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Big Jesus Blog


Big Jesus At Pride

Big Jesus wins award for the 'best community entry' in the parade.

                         

We had a unique perspective on Jesus, His fame and renown. If the crowds were silenced even the stones would have cried out to Him. This must be what it was like for Jesus to enter Jerusalem, re-enacted for the benefit of his LGBT people... What does this say for us and for Him?  

Photos of ‘Big Jesus’ appeared in ‘The Guardian’ photos of Pride around the world!

https://witness.theguardian.com/assignment/53e8a957e4b0380cb18e4165?page=3 


We are following current advice and are stopping all Liberty meetings. We encourage everyone to keep in touch with each other as this will be a difficult time. Don't hesitate to contact us when you need to. JXX n NXXX

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Our Zoom Meetings

Sunday and Wednesday at 7pm

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Extracts from 'The Story of Isaac  

After Abraham died the Lord confirmed to his son Isaac that he too inherited those same promises made to his father.

In the story of Isaac’s twin sons (Abraham’s grandchildren), there is a message about the flesh and the spirit.

In scripture, flesh is our human nature with its self centred ways. Our spirit is our divine nature and is God centred. In our spirit we are at one with the Spirit of God.

According to Isaac’s story his wife Rebekah is pregnant with twins and feels the twins fighting in her tummy. She prayed and the Lord told her that the elder of her twins would serve the younger – that went totally against tradition at the time.

Tradition said the firstborn son had authority over any other brothers and sisters and would get a double share of any inheritance. The firstborn would also be the priest of the family meaning he would pray and worship on their behalf.

The twins were born, Esau the first, and Jacob the second. Jacob became a shepherd, Esau a hunter. After a hunting trip of a few days where Esau had not caught anything and was famished he arrived home to find Jacob making stew.

He demanded some stew but Jacob said, ‘No, I’ll sell it to you’. Jacob saw this as a chance to get Esau’s birthright, his double inheritance and said, ‘I’ll give you the stew in exchange for your birthright.’ Esau was starving and said ‘Yes, you can have it, gimme the stew!’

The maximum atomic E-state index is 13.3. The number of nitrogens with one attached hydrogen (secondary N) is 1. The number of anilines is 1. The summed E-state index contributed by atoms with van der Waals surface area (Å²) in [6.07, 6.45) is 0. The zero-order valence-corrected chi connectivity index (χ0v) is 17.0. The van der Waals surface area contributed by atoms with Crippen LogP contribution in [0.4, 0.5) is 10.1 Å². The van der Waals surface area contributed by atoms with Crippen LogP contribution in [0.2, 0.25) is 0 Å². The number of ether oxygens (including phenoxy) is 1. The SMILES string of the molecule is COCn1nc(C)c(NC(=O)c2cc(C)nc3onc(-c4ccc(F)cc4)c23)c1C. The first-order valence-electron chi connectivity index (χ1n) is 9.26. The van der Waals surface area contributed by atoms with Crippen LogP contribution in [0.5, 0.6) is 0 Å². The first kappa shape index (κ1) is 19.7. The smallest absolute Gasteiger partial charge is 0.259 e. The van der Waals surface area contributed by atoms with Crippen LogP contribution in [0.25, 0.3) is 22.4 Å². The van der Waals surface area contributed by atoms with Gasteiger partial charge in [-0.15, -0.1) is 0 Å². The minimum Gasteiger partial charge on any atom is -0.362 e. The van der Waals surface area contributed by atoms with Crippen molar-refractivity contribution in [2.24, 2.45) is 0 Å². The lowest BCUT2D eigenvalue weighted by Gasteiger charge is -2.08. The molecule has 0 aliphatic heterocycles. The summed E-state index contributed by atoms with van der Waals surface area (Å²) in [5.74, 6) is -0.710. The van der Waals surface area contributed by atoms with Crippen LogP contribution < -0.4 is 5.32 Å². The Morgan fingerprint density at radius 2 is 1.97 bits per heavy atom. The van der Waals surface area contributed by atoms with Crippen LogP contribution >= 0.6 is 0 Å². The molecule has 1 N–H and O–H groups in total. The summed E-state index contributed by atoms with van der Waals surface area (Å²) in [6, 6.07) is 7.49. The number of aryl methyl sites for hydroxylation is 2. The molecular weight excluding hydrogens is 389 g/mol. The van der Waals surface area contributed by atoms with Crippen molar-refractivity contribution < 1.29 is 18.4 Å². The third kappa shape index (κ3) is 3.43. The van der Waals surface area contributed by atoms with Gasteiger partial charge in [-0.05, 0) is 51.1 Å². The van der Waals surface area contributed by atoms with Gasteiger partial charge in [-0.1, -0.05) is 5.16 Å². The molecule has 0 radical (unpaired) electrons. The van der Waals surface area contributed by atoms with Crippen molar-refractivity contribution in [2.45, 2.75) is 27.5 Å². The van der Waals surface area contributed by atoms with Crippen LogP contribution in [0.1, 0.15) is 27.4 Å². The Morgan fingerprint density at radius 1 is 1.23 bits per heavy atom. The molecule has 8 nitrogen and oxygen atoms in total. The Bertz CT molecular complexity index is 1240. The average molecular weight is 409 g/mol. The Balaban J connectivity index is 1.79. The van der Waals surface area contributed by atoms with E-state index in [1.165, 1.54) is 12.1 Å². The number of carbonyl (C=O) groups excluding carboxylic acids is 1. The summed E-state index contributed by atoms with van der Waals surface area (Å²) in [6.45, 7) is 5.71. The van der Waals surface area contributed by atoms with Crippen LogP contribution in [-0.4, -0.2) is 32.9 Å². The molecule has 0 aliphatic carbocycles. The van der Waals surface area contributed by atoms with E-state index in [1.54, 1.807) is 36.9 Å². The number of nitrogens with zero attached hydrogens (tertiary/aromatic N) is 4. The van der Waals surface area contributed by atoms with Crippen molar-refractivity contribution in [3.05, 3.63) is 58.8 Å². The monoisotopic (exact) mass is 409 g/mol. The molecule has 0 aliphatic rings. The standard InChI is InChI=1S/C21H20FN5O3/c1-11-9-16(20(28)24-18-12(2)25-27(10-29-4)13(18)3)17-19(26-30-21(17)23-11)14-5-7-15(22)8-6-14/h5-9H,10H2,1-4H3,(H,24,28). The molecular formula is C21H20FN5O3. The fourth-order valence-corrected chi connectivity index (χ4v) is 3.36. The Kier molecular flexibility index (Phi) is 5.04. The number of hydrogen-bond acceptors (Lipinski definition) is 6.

And so Esau sold his birthright and with it his inheritance, with his superior rank in his family Ge 49:3, the double portion of the inheritance from his dad Isaac De 21:17, and the priestly office in the family Nu 8:17-19.

The spiritual significance of the story is he gave up his inheritance as the firstborn, and in doing so rejected the promises of God. Esau put his hungry flesh before his spiritual inheritance.

Jacob, the younger, was father of the Jews and Esau the firstborn and elder, was the father of the Edomites. The descendants of the twins fought as the twins had fought in the womb.

Esau represents the firstborn, the flesh, the human nature and its self centred ways.

Jacob represents the second born, the divine nature, the spiritual, the inheritor of the promises of God. The seed of Abraham.

A saint, a believer can be like these twins, with two sides constantly fighting each other. It can be hard for us to tell at times if we are acting in our humanity (‘flesh’) or our spirituality.

The man made good idea and the Spirit inspired God idea are at times difficult to tell apart.

As the twins fought so our flesh and our spirit can fight and often be at odds with each other.

Abraham had forbidden Isaac to take a wife descended from Ham who had been cursed by Noah. But Esau went ahead and had wives descended from Ham who worshipped idols.

Spiritually Esau, the firstborn represented humanity, ‘the flesh’, living purely for himself without a close relationship with God and intimate with things opposed to God.

The bible is like a picture book and this picture of the firstborn choosing his own ways not God’s ways is repeated. The ‘second born’ spiritual nature chooses God’s ways.

In Gal 2 Paul said of himself ‘I no longer live’ he disowned his humanity and man made ways of trying to please God. Paul continues, ‘but Christ lives in me and the life which I now live ...I live by the faith of the Son of God.’

Paul trusted in Jesus as being all sufficient, knowing his efforts to gain merit with God were futile, and fruitless. Life, spiritual life, was in Jesus.

Cain was Adam’s firstborn and his offering to God was rejected – his offering was second best and was the result of his physical work. The works of the flesh are always refused.

Whereas Able offered a lamb, born because God worked through nature to cause it to be born. God is only interested in His Spirit working through us. Abel means ‘breathe’ a metaphor for the Spirit.

So the teaching is that what the flesh produces is not acceptable to God, only what is inspired by God’s own Spirit is acceptable.

The best gift to give to the Lord is a holy gift. When a gift has its origins in God it is holy.

God inspires us to love Him, we can’t conjure that up. Our love returned to Him is a holy gift.

God inspires us to trust Him, we can’t conjure that up. Our trust returned to Him is a holy gift.

1Co 15:50 ...it is utterly impossible for flesh and blood to possess the kingdom God.

I add to that; it is utterly impossible for flesh and blood to give anything to God.

Jesus said, (Joh 4:24) God is Spirit: and they that worship him must worship him in spirit and in truth.

It is by responding to His Spirit in us, that we’re able worship in Spirit and in truth.

Lord take us into that place of blessing and harmony with You.

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Liberty Church Blackpool